We have about 30 external JavaScripts on our page. Each is already minified.

To reduce HTTP requests and page load time, we are considering combining them to a single file. This was recommended by the YSlow tool.

Is this wise, or is it better to combine them into, say, two files with 15 scripts each?

Is there an optimal size for the combined JavaScript files?

  • Do you need all 30 files on every request? – Gumbo Jul 20 '10 at 15:37
  • yes, assume all files are needed – frankadelic Jul 20 '10 at 16:00

The fewer the HTTP requests, the better. If you want your page to work on Mobile devices as well, then keep the total size of each script node under 1MB (See http://www.yuiblog.com/blog/2010/07/12/mobile-browser-cache-limits-revisited/)

You might also want to check whether any of your scripts can be deferred to after onload fires. You could then make two combined files, one that's loaded in the page, and the other that's loaded after page load.

The main reason we ask people to reduce HTTP requests is because you pay the price of latency on each request. This is a problem if those requests are run sequentially. If you can make multiple requests in parallel, then this is a much better use of your bandwidth[*], and you pay the price of latency only once. Loading scripts asynchronously is a good way to do this.

To load a script after page load, do something like this:

// This function should be attached to your onload handler
// it assumes a variable named script_url exists.  You could easily
// extend it to use an array of scripts or figure it out some other
// way (see note late)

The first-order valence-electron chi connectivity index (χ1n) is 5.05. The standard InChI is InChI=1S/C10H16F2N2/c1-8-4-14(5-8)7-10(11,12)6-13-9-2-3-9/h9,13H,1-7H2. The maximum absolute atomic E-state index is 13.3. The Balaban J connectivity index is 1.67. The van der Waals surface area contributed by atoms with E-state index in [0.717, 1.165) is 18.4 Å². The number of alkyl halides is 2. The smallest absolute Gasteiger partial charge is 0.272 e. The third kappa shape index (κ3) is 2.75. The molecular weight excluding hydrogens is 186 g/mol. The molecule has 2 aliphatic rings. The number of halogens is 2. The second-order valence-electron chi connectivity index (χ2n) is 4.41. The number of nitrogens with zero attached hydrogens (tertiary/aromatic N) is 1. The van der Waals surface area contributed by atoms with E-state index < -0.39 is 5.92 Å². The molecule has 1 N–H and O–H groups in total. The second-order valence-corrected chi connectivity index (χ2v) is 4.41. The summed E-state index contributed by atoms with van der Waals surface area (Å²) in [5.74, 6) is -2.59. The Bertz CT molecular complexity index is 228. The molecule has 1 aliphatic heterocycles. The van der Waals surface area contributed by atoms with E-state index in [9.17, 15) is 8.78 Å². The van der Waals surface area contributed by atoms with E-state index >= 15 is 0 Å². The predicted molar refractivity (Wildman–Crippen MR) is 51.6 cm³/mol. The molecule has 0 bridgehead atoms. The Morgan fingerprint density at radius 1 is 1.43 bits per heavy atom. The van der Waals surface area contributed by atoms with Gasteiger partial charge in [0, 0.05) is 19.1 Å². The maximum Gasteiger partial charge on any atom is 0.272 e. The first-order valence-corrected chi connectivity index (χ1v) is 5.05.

function lazy_load() {
    setTimeout(function() {
            var s = document.createElement("script");
        }, 50);

This is called from onload, and sets a timeout for 50ms later at which point it will add a new script node to the document's body. The script will start downloading after that. Now since javascript is single threaded, the timeout will only fire after onload has completed even if onload takes more than 50ms to complete.

Now instead of having a global variable named script_url, you could have script nodes at the top of your document but with unrecognised content-types like this:

<script type="text/x-javascript-deferred" src="...">

Then in your function, you just need to get all script nodes with this content type and load their srcs.

Note that some browsers also support a defer attribute for script nodes that will do all this automatically.

[*] Due to TCP window size limits, you won't actually use all the bandwidth that you have available on a single download. Multiple parallel downloads can make better use of your bandwidth.

  • +1 for "[*] Due to .." comment people are generally oblivious to this. – Sphvn Jul 21 '10 at 6:55
  • how do you load a script after page load? – frankadelic Jul 21 '10 at 17:11
  • @frankadelic: I've updated my answer to show you how – bluesmoon Jul 22 '10 at 7:52

The browser has to interpret just as much javascript when it is all combined into one monolithic file as it does when the files are broken up, so I would say it doesn't matter at all for interpretation and execution performance.

For network performance, the less HTTP requests the better.

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